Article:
As the name implies, this castle is buffeted by the winds, and standing at 3,100 feet it is the highest and most inaccessible of the three castles. To get there, take the turning that is signposted at the top of the Five Finger mountain pass and follow the route for a little over four miles. All along this approach road there are magnificent views over the Mesaoria plain and the City of Lefkosa (Nicosia). Goats will be seen browsing among the bushes and somewhere a sleepy goatherd will be having a nap under a tree.
For most of the way, the castle will be visible, but tantalisingly for quite a while it never seems to get any closer. As the route twists and turns round a rocky bluff, the castle will disappear and then suddenly it is in view again. There is a slight turn to the right that accesses the car park where there is a solitary olive tree and a memorial to the crew of an aircraft that perished in a mountaintop crash in 1988. This is where you leave the car and start to walk.
There are gently graded concrete steps, interspersed with low walls upon which to rest from the arduous climb. There are always wonderful views in every direction to have a chance to pause and get ones breath back or seek out the flowers that grow on the hillside. As with the other two castles the terrain is rich in flora, and the best time to see it is the Spring.
The castle is built on two levels or wards and the main gate is more or less intact and gives the first cool welcome shade. It is on the lower level that the most complete rooms are available for viewing and there is evidence of human habitation in the quarters that were used by the custodian, when there was one long ago. Now only put into service again when there are workmen at the castle repairing the fabric of the buildings.
In some of the rooms there is evidence of cisterns beneath the floors and some still contain water. The rains that fell during winter were the only supply of water for drinking and cooking and it was stored in deep underground reservoirs were it stayed fresh for many years.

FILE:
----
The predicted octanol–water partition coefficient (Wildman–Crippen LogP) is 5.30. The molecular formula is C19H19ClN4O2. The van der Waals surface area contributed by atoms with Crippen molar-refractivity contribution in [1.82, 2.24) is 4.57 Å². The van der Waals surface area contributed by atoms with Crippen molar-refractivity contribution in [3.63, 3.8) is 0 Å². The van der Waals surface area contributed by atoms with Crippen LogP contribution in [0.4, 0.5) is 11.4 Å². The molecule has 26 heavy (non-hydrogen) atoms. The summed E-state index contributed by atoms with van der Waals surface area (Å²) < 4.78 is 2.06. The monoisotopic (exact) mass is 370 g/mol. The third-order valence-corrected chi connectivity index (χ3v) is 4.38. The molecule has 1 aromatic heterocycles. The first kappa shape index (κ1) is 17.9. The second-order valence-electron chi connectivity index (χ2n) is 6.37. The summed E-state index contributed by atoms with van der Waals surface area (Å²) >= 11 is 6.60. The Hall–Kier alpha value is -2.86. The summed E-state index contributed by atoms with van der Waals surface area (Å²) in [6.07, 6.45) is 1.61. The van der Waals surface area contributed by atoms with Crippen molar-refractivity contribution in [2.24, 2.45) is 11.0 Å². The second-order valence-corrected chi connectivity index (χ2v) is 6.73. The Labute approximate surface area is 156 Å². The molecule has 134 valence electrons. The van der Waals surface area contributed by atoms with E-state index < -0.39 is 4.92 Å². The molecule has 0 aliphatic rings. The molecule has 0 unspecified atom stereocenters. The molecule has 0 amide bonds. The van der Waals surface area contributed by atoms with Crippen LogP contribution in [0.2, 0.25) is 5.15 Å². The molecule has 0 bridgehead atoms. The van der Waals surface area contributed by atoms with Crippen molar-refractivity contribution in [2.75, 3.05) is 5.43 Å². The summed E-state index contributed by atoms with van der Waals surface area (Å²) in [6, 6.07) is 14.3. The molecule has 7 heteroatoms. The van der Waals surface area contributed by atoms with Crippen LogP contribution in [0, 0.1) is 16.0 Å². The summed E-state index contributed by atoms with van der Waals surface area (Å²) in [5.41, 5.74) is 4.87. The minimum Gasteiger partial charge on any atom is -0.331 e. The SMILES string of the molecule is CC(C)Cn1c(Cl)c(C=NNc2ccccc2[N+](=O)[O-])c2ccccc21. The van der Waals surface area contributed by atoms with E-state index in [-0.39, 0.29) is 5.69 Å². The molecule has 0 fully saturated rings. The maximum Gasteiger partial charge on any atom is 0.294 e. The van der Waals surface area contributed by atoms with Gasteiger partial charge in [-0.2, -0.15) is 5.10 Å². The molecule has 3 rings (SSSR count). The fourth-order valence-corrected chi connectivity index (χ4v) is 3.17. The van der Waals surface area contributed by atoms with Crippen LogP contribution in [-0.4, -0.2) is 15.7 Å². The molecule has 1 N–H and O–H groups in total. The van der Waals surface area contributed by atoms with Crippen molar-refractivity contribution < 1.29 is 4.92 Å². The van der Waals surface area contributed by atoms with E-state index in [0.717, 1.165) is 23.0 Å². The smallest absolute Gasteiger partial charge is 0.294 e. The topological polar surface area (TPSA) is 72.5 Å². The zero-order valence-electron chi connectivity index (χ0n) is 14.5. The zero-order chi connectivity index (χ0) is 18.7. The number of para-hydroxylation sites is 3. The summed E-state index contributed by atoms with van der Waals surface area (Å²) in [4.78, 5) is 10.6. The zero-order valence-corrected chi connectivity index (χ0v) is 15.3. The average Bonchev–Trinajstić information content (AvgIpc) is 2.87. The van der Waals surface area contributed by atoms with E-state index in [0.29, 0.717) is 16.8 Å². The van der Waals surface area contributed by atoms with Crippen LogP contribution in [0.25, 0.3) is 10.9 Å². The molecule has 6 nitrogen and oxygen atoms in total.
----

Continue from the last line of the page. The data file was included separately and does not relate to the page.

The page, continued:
Having visited all the chambers of the lower ward, it is necessary to climb another 75 feet to attain the upper level. The steps built into the rock face are very narrow and this is not an ascent recommended for anyone suffering with vertigo. There is a final short flight of a dozen steps leading into a barrel vaulted room that is the only completely waterproof room on the upper level. From this there is a passage with ruined rooms on both sides and a splendid view at the far end. Return to the entrance and then climb to where the lightning conductor marks the highest point. Although for some the prospect of climbing to the top is too much, for those who do not have a fear of heights, it is well worth that extra effort. Look down at the roofless buildings of the lower ward in a south westerly direction and you will see peeping round a fold in the mountains, the corner of the huge flag of the TRNC that is painted on the hillside.
Just to stand at 3,100ft and feel the wind blowing off the sea; to watch mares-tail clouds drifting lazily across the sky; to turn 360 degrees and gaze at the spectacular panorama, and if you are lucky to hear the call of buzzards and ravens in flight as they circle the castle top, will make the climb totally rewarding.